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Re: Pubic Boots and Dino Nesting

Hi Waylon,

With the recent focus on the close relationship between birds and dinosaurs
coupled with the bipedal nature of birds ( as opposed to the sprawling,
quadrapedal stance of crocodilian stock ), it is easy to get swept away in
the paradigm shift, even more so with visually thinking artists.  Although
there are obviously significant anatomical modifications in the anatomy of a
bird as we know it ( not only in terms of flight capability but shift in
mass and associated hindlimb movement ), I still see some behaviours and
movements that I find comparable to what I might expect from extinct
terrestrial theropods.  Observation of crocodilians adds still more relevant
information on how we must think about dinosaurs and a combination of traits
from both forms must be our most reliable sources in understanding the
nature of terrestrial dinosaurs.  An additional word concerning mammals.  It
is often suggested that caution be used when comparing mammalian forms to
dinosaurs i.e.the classic sauropod / elephant comparison.  Obviously an
elephant isn't a dinosaur and artists have been criticized for draping
sauropods in elephantine skin from time to time, which is indeed something
to be wary of.  However, just because an elephant isn't a dinosaur doesn't
mean we can't develop some constructive ideas regarding similarities in
movement,  postulated behaviours, etc... There are no air tight ways to test
implied behaviours in extinct animals, but I still prefer reasonably thought
out activity in paleo art, to static, lateral view, anatomical restorations.
They too have an important place and value, however paleontology ( the study
of dead things ) can only be enhanced by adding a "breath of life".  Many on
this list would say "LIFE IS A CLADOGRAM".  I would say "LIFE IS A


Mike Skrepnick

: Pubic Boots and Dino Nesting

> To Michael Skrepnick:
> You know, about the use of the pubic boot in nesting,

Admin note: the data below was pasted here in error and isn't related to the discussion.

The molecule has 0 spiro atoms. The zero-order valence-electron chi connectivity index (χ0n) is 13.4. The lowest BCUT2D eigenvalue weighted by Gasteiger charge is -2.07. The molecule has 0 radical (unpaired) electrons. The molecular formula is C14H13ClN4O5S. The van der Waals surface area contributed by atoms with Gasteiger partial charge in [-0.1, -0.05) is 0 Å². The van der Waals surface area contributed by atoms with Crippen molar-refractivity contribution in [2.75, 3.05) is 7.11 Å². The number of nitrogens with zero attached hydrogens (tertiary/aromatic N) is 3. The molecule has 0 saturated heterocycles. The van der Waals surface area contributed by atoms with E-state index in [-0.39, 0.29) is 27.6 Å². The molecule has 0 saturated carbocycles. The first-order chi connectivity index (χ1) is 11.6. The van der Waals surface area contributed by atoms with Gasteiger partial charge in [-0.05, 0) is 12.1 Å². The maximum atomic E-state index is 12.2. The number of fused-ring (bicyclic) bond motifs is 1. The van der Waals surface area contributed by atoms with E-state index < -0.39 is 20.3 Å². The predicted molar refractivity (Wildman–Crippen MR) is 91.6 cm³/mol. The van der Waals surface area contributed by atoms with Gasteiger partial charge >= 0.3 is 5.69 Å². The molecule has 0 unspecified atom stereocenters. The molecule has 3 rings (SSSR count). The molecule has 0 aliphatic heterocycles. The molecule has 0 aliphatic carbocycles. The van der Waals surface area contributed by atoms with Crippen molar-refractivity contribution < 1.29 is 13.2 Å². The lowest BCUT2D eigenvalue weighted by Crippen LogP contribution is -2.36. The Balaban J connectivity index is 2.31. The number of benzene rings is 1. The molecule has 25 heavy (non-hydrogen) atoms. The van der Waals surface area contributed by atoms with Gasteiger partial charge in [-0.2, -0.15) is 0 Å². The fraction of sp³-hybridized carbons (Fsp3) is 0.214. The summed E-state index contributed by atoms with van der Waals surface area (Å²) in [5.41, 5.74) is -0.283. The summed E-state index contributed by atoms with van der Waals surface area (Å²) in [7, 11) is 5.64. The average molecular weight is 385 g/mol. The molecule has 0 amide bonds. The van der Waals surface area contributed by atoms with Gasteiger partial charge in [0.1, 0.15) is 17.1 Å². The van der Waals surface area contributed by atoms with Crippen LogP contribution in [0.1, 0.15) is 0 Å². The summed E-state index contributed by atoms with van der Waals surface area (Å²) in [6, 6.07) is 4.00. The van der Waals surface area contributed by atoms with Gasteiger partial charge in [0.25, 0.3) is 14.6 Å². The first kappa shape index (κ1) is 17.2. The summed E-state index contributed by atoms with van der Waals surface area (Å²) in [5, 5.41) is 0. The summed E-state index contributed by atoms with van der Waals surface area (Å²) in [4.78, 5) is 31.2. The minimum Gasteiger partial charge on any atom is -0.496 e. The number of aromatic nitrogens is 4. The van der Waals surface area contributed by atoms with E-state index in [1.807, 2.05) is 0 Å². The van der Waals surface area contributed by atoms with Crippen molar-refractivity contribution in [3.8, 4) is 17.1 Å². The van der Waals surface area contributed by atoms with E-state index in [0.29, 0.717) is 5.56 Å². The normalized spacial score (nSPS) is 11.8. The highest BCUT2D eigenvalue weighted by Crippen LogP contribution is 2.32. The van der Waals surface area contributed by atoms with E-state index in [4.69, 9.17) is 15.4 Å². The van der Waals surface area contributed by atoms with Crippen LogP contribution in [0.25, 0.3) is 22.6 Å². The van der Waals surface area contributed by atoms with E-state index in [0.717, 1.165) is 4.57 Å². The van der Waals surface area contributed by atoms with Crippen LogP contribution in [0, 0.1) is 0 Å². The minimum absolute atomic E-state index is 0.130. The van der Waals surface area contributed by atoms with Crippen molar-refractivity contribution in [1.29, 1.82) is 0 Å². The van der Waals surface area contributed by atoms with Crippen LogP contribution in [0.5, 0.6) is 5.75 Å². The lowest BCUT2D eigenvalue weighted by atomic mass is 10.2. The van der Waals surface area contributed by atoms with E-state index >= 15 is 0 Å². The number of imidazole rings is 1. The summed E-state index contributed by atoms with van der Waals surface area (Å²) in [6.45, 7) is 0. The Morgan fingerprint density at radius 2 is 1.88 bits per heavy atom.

> I was thinking the same thing last night before I went
> to bed. Sue has a nearly horizontal base of her pubic
> boot, parallel with the ground (which is what I would
> expect if they were using the boot to sit on), so
> maybe big females were doing just that....maybe they
> even had feathered areas around the boot that helped
> insulate the eggs (assuming they didn't cover them
> with vegetation like other dino nests) or something
> analogous to a brood patch. I doubt we'll ever know.
> One thing I would like to protest about dinosaur
> nesting behavior is that dinosaurs are NOT overgrown
> birds. Sure, they are modern bird ancestors....but
> they are also very close relatives of crocodiles.
> There seems to be this trend in paleontology where
> we're making dinosaurs more and more bird-like. They
> still have a little Euparkeria left in 'em. Yes, birds
> have just about every anatomical feature dinosaurs
> had, but we're talking about *primitive birds*. Modern
> birds are much different, and we can't make
> generalizations about dinosaurs based on bird
> behavior. Crocodilians probably retain the basic
> archosaurian breeding and nesting behaviors, so they
> should be looked to when speculating about dinosaurs.
> You could say that birds retain dinosaur
> breeding/nesting behavior, but birds have undergone
> such a great evolutionary radiation and adopted a new
> niche that no other vertebrate except pterosaurs have
> been able to master quite as well. I'm drifting off
> the topic, but I needed to vent that to someone. I
> just really feel that we are neglecting crocodilians
> and favoring bird behaviors for no good reason. If ANY
> animal is to be chosen as the closest living analogue
> to an Allosaurus, I would not choose a chickadee.....I
> would definitely opt for the saltwater crocodile. How
> about you?
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